U.S. Environmental Protection Agency
 King  County Wastewater  Education  Program
 Established to educate the public on how daily decisions
 affect water quality, the King County Community Services
 group, in King County, Washington, serves as a liaison
 between the county's Wastewater Treatment Division (WTD)
 and residents, helping WTD protect public health and the
 environment by:
    Informing and educating the public about WTD functions
     and activities.
    Involving the community in decision making and
     problem solving.
    Keeping WTD informed about community concerns and
    Fostering positive relationships with residents.
    Supporting WTD project teams to stay on schedule and

 Wth an emphasis on water quality, conservation, and
 environmental stewardship, the community services group's
 outreach and education efforts include:
    Treatment plant tours with community members,
     professional groups,  university groups, and high school
    Elementary and middle school field trips to treatment
     plants and natural areas.
    Family programs.
    Summer camps.
    Teacher trainings.
    Community open house events.
    Volunteer and internship programs.
    Demonstration gardens housed on the grounds of two
     treatment plants. The new demonstration gardens show
     how the use of biosolids and reclaimed water, both
     products of the wastewater treatment process.
The King County Wastewater Education Program
focuses on how small behavioral changes can
make a big impact on water quality and the
environment. The county's community services
group seeks to educate residents on:
       Methods to keep dangerous chemicals and
       items out of wastewater.
       Green cleaning alternatives.
       Water conservation.
       Combined sewer systems.
       Storm runoff.
       Products produced from wastewater
       treatment (biosolids, reclaimed wastewater,
Additional objectives include increased awareness of
WTD's role in protecting public health and the
environment, as well as increased  understanding of
WTD's mission, facilities, and operations in order to
build support for WTD rates, projects, facilities, and
 Educational exhibit hall (Brightwater Environmental
 Education Center) focusing on a wide range of water-
 related issues, including water conservation, natural
 water systems and watersheds, man-made water
 systems (including septic systems), wastewater
 treatment, global water issues, water and electricity, and
 responsible choices for clean water.
 Social media, websites, and print materials (newsletters,
 fact sheets, and more).
                                                                     |  page 1

  King County Wastewater Education Program
  WTD tour guides lead groups through each of the plant processes,
  beginning with preliminary treatment.

  In addition to the educational exhibit hall, the King County
  community services group utilizes social media, press
  releases, print collateral, an exhibit hall,  demonstration
  gardens, and its website to promote outreach activities.

  Community Services managers recommend that other
  organizations seeking to launch similar outreach and
  education programs:
      Start small and phase in programming.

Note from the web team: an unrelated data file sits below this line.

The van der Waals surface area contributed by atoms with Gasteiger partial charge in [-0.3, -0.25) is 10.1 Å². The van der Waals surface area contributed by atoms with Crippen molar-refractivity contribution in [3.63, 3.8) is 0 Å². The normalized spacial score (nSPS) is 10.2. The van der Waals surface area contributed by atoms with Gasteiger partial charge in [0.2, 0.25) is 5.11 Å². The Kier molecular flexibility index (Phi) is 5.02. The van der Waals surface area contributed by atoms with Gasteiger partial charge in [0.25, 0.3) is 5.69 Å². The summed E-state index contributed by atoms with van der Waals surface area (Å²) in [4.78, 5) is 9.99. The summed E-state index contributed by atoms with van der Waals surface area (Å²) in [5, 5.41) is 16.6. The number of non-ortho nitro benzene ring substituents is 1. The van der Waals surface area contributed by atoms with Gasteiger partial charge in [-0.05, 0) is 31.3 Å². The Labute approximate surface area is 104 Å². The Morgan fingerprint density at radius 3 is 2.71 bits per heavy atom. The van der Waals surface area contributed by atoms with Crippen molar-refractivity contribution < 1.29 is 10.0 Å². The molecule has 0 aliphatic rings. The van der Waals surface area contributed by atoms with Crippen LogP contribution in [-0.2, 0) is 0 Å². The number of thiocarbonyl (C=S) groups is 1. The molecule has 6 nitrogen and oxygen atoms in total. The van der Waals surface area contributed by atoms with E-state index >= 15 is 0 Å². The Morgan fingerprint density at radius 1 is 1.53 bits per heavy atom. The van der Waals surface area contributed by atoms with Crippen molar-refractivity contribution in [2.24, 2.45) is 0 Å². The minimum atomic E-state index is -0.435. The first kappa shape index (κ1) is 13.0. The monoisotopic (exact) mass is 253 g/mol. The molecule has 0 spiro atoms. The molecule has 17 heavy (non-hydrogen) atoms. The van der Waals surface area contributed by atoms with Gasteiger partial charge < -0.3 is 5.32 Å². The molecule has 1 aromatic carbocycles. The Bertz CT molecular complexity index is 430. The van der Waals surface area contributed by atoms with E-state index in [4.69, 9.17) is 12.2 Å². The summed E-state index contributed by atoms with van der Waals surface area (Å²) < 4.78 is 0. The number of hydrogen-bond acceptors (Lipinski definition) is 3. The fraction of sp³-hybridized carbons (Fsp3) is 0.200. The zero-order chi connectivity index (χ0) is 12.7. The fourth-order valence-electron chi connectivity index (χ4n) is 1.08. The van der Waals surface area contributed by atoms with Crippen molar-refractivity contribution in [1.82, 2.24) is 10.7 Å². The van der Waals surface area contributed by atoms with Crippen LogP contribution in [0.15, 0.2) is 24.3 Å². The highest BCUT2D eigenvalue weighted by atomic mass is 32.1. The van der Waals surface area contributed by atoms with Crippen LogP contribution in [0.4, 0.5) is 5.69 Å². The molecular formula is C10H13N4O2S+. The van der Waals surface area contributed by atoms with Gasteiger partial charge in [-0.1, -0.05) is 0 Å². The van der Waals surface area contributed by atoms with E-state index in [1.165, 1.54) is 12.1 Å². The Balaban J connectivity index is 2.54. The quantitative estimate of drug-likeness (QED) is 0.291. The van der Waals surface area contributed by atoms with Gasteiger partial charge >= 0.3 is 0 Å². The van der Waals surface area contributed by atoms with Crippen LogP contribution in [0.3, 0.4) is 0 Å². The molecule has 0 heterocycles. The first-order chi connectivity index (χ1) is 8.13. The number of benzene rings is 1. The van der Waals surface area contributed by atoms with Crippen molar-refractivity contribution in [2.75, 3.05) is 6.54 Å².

Develop partnerships with non-profits and universities.
      Ask what problems need to be solved, then prioritize
      their importance.
      Set realistic goals with available resources, as it is often
      better to delve deeper into one issue or program than to
      try and do everything.
                                                             Partnerships with universities, non-profits, and government
                                                             agencies have been an important part of outreach efforts.
                                                             The University of Washington, Washington State University,
                                                             IslandWood (a non-profit education institution), and other
                                                             organizations regularly partner with the group for much of its
                                                             water-related education programming.
                                                              Thanks   for
                                                                   "              ^      *

                                       '! '
Students grades 4-12 comment on their treatment plant tour
  "Dear Casey, Brian, Greg and the West Point
  Treatment staff,
  Thank you so much for giving us such a great tour.
  My favorite things that you taught us were how clean
  you can get the water, what not to dump down the
  toilets, and about the biodiversity in a wetland.
  Ley is"
      Wth high attendance and significant public engagement, the results of the education program are overwhelmingly positive.
      Residents report they were not only unaware of manmade water systems, but "surprised that they can make a big
      difference in their water systems with small behavior changes and different choices."
      For more information on the Brightwater Center, visit
                                    FOR MORE INFORMATION ABOUT THE KING COUNTY
                                                 WASTEWATER EDUCATION PROGRAM:

            Please contact Susan Tallarico, Brightwater Environmental Education Center Director, at
                                        (206) 255-8663
                                 King County
                                  Department of
                             Natural Resources and Parks
                           Wastewater Treatment Division
                                                                                   EPA-832-F-12-040 I November 2012